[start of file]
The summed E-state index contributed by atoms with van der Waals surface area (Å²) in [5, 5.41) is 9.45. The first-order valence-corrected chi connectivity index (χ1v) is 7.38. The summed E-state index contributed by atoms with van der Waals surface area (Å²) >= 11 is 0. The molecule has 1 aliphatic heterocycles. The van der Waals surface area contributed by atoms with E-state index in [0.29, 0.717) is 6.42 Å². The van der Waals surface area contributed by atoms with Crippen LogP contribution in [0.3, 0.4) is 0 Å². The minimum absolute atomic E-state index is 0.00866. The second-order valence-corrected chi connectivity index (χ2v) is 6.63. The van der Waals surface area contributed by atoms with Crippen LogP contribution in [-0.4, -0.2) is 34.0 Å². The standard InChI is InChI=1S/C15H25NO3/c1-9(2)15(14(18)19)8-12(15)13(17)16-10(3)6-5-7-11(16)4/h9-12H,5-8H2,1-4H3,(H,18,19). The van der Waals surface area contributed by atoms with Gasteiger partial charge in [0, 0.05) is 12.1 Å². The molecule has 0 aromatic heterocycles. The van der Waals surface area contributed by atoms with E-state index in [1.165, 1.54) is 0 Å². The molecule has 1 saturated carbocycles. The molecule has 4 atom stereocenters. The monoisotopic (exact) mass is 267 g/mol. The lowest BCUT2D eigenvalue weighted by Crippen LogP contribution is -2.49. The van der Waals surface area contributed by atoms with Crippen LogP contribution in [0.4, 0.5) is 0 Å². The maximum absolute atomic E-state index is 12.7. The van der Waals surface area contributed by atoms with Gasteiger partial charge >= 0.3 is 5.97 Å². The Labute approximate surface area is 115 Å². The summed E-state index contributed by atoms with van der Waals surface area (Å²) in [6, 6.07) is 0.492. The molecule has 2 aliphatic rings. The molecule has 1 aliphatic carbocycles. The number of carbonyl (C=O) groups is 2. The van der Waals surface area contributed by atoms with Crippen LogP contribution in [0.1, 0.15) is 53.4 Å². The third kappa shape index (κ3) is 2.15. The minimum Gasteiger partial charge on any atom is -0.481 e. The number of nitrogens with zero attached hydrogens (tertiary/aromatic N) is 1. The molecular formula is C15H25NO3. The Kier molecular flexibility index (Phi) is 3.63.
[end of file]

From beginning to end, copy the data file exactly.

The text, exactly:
The summed E-state index contributed by atoms with van der Waals surface area (Å²) in [5, 5.41) is 9.45. The first-order valence-corrected chi connectivity index (χ1v) is 7.38. The summed E-state index contributed by atoms with van der Waals surface area (Å²) >= 11 is 0. The molecule has 1 aliphatic heterocycles. The van der Waals surface area contributed by atoms with E-state index in [0.29, 0.717) is 6.42 Å². The van der Waals surface area contributed by atoms with Crippen LogP contribution in [0.3, 0.4) is 0 Å². The minimum absolute atomic E-state index is 0.00866. The second-order valence-corrected chi connectivity index (χ2v) is 6.63. The van der Waals surface area contributed by atoms with Crippen LogP contribution in [-0.4, -0.2) is 34.0 Å². The standard InChI is InChI=1S/C15H25NO3/c1-9(2)15(14(18)19)8-12(15)13(17)16-10(3)6-5-7-11(16)4/h9-12H,5-8H2,1-4H3,(H,18,19). The van der Waals surface area contributed by atoms with Gasteiger partial charge in [0, 0.05) is 12.1 Å². The molecule has 0 aromatic heterocycles. The van der Waals surface area contributed by atoms with E-state index in [1.165, 1.54) is 0 Å². The molecule has 1 saturated carbocycles. The molecule has 4 atom stereocenters. The monoisotopic (exact) mass is 267 g/mol. The lowest BCUT2D eigenvalue weighted by Crippen LogP contribution is -2.49. The van der Waals surface area contributed by atoms with Crippen LogP contribution in [0.4, 0.5) is 0 Å². The maximum absolute atomic E-state index is 12.7. The van der Waals surface area contributed by atoms with Gasteiger partial charge >= 0.3 is 5.97 Å². The Labute approximate surface area is 115 Å². The summed E-state index contributed by atoms with van der Waals surface area (Å²) in [6, 6.07) is 0.492. The molecule has 2 aliphatic rings. The molecule has 1 aliphatic carbocycles. The number of carbonyl (C=O) groups is 2. The van der Waals surface area contributed by atoms with Crippen LogP contribution in [0.1, 0.15) is 53.4 Å². The third kappa shape index (κ3) is 2.15. The minimum Gasteiger partial charge on any atom is -0.481 e. The number of nitrogens with zero attached hydrogens (tertiary/aromatic N) is 1. The molecular formula is C15H25NO3. The Kier molecular flexibility index (Phi) is 3.63.